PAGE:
• 17:30-17:50 Break

  • 17:50-18:10 Fritz Breithaupt, Kevin Gardner and John Kruschke: The disappearance of moral choice in serially reproduced narratives

  • 18:10-18:30 Khiet Truong, Gerben Westerhof, Sanne Lamers and Franciska de Jong: Emotional expression in oral history narratives: Comparing results of automated verbal and nonverbal analyses

  • 18:30-18:50 Bernhard Fisseni, Aadil Kurji, Deniz Sarikaya and Mira Viehstaedt: Story Comparisons: Evidence from Film Reviews

Tuesday, 6 August 2013

  • 10:10-10:40 Steven Corman, Hunter Ball and Gene Brewer: Assessing Two-Mode Semantic Network Story Representations Using a False Memory Paradigm

  • 10:40-11:10 Graham Sack: Character Networks for Narrative Generation: Structural Balance Theory and the Emergence of Proto-Narratives

  • 11:10-11:30 Break

  • 11:30-12:00 Nicolas Szilas and Urs Richle: A computational model of dramatic tension for interactive narrative

  • 12:00-12:30 Julio Bahamon and R. Michael Young: CB-POCL: A Choice-Based Algorithm for Character Personality in Planning-based Narrative Generation

  • 12:30-14:30 Lunch break

  • 14:30-15:00 Antoine Saillenfest and Jean-Louis Dessalles: Using Unexpected Simplicity to Control Moral Judgments and Interest in Narratives

  • 15:00-15:20 D. Fox Harrell, Dominic Kao and Chong-U Lim: Computationally Modeling Narratives of Social Group Membership with the Chimeria System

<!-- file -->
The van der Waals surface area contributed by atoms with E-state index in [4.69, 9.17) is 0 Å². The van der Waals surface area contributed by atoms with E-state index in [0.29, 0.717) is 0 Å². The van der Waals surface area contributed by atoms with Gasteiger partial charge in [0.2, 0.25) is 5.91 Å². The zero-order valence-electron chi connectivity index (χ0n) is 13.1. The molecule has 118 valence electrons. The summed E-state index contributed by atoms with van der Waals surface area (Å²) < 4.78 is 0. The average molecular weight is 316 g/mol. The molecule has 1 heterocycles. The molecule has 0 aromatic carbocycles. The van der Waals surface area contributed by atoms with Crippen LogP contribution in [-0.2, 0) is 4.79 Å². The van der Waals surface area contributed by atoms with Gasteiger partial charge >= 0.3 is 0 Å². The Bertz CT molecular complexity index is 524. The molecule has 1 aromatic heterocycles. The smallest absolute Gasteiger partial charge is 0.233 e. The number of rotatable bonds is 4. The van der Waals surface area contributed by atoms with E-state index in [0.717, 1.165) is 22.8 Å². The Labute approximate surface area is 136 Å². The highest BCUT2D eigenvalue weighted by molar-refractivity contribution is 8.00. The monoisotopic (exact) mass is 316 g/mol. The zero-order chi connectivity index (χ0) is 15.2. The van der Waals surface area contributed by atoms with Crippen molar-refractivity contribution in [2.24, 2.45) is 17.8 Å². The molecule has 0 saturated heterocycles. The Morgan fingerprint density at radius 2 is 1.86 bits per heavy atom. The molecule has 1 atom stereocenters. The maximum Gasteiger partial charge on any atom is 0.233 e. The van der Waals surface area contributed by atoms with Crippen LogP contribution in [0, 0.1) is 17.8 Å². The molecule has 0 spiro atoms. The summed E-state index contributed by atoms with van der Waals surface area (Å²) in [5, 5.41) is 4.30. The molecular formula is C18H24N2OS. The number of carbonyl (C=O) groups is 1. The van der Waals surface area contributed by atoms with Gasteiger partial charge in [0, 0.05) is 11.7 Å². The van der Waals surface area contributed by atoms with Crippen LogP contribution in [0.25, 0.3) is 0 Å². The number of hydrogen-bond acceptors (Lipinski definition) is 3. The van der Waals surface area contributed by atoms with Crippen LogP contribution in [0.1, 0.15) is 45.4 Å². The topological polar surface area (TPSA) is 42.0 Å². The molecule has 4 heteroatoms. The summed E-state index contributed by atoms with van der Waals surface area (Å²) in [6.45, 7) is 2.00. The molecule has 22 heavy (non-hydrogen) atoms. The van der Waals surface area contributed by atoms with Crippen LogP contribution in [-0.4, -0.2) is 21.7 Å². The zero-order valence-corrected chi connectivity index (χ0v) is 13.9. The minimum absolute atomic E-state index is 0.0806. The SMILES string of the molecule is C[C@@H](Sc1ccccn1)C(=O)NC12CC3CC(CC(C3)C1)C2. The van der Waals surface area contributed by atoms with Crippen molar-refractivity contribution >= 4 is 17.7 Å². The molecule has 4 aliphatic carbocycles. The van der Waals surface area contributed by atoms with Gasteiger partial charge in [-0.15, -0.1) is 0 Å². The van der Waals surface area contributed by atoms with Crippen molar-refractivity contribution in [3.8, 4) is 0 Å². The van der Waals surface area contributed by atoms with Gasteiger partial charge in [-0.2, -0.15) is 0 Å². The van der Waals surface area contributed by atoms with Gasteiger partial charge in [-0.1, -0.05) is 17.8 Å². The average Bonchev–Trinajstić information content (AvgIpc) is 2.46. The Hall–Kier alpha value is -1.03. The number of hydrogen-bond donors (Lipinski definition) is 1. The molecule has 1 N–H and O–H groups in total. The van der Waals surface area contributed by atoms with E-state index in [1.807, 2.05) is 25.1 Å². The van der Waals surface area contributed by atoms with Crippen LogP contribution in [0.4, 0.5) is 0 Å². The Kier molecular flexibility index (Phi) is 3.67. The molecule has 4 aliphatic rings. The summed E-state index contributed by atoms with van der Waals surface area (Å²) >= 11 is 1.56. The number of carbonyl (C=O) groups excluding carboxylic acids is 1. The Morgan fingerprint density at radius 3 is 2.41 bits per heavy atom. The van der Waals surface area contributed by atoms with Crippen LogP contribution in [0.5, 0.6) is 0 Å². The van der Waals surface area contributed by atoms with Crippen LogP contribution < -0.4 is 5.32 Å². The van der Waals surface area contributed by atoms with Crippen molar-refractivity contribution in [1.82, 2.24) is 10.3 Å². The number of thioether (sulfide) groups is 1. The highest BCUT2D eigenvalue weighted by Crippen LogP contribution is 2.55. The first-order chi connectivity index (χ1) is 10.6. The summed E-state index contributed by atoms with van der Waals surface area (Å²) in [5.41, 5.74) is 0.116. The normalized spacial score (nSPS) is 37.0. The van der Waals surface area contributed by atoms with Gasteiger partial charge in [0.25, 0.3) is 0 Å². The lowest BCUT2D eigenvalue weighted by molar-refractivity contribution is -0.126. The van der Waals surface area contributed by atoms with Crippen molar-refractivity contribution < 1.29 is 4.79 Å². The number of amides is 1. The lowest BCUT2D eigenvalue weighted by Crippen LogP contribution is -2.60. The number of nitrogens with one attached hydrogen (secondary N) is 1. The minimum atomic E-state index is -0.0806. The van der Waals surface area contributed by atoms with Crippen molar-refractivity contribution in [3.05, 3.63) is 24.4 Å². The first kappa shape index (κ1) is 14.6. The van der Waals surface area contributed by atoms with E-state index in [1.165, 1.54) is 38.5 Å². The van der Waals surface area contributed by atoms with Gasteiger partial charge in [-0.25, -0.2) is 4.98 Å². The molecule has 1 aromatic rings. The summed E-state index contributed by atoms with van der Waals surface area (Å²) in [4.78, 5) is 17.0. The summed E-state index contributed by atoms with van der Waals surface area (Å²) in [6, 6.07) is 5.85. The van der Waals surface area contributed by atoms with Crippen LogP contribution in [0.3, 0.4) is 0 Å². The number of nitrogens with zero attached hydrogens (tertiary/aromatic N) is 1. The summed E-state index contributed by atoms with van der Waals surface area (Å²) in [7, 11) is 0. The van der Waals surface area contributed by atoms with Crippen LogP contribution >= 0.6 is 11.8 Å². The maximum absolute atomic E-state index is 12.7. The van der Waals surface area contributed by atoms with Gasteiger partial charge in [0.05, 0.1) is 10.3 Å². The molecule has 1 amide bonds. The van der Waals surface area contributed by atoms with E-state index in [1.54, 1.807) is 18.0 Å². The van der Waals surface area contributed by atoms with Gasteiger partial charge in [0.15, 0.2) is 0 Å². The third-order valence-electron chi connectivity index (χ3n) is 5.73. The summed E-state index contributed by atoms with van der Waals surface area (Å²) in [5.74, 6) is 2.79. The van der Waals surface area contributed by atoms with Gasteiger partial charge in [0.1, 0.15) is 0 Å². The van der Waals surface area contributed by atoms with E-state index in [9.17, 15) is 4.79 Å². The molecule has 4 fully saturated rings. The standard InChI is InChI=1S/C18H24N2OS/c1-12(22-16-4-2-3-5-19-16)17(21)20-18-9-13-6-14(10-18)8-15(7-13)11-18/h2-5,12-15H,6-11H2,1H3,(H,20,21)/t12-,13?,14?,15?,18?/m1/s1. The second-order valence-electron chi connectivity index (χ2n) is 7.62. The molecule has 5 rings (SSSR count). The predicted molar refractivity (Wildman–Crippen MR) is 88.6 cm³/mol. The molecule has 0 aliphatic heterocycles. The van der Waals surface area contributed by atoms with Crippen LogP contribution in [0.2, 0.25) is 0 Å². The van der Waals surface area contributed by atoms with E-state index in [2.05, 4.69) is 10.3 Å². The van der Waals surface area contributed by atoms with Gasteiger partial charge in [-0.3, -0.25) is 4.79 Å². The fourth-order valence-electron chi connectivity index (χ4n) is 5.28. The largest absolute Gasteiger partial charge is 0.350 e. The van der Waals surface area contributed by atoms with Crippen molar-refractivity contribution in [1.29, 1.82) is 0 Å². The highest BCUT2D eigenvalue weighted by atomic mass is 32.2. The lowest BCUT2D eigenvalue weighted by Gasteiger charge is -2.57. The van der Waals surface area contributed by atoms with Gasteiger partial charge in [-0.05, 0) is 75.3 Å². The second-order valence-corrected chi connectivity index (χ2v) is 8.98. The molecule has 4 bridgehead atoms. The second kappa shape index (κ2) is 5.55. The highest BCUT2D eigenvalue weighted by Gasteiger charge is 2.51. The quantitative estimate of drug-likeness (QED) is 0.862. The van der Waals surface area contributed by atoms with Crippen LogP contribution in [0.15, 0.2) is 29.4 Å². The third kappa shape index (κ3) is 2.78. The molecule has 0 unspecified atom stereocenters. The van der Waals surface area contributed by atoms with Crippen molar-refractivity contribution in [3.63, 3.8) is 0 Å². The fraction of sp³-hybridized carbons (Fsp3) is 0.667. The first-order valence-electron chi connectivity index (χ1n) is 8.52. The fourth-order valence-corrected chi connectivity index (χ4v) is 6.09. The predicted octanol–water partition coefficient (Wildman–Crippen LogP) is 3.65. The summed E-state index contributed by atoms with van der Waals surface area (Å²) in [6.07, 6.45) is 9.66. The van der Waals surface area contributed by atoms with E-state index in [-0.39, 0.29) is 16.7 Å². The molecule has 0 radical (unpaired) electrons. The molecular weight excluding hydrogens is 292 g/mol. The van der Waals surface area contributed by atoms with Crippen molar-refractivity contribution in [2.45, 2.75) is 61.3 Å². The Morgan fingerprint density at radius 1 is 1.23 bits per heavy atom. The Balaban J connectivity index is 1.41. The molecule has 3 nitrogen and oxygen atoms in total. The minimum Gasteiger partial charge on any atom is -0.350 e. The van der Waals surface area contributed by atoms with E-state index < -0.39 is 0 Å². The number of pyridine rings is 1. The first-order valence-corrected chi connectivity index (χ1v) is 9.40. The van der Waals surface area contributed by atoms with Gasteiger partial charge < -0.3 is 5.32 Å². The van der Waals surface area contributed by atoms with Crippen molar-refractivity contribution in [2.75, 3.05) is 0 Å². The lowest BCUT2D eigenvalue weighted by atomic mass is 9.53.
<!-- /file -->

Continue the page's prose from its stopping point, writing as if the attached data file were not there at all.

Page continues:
• 15:20-15:40 Break

  • 15:40-16:10 Sigal Sina, Sarit Kraus and Avi Rosenfeld: Social Narrative Adaptation using Crowdsourcing

  • 16:10-16:40 Pablo Gervas: Propp's Morphology of the Folk Tale as a Grammar for Generation

  • 16:40-17:00 Break

  • 17:00-18:00 Inderjeet Mani, Yahoo! Labs, USA: Plots as Summaries of Event Chains

Programme Committee: Rossana Damiano, Kerstin Dautenhahn, David K.

Elson, Mark Finlayson (co-chair), Pablo Gervas, Andrew S. Gordon,

Valerie G. Hardcastle, Patrik Haslum, Benedikt Loewe (co-chair), Jan

Christoph Meister, Peggy J. Miller, Erik T. Mueller, Livia Polanyi,

Marie-Laure Ryan, Timothy Tangherlini, Mariet Theune, Emmett Tomai,

Atif Waraich, Patrick Henry Winston, R. Michael Young.

Organizers: Mark A. Finlayson (Massachusetts Institute of Technology,

U.S.A.), Bernhard Fisseni (Universitaet Hamburg & Universitaet

Duisburg-Essen, Germany), Benedikt Loewe (Universitaet Hamburg, Germany

& Universiteit van Amsterdam, The Netherlands), Jan Christoph Meister

(Universitaet Hamburg, Germany).


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27 février 2017 15h58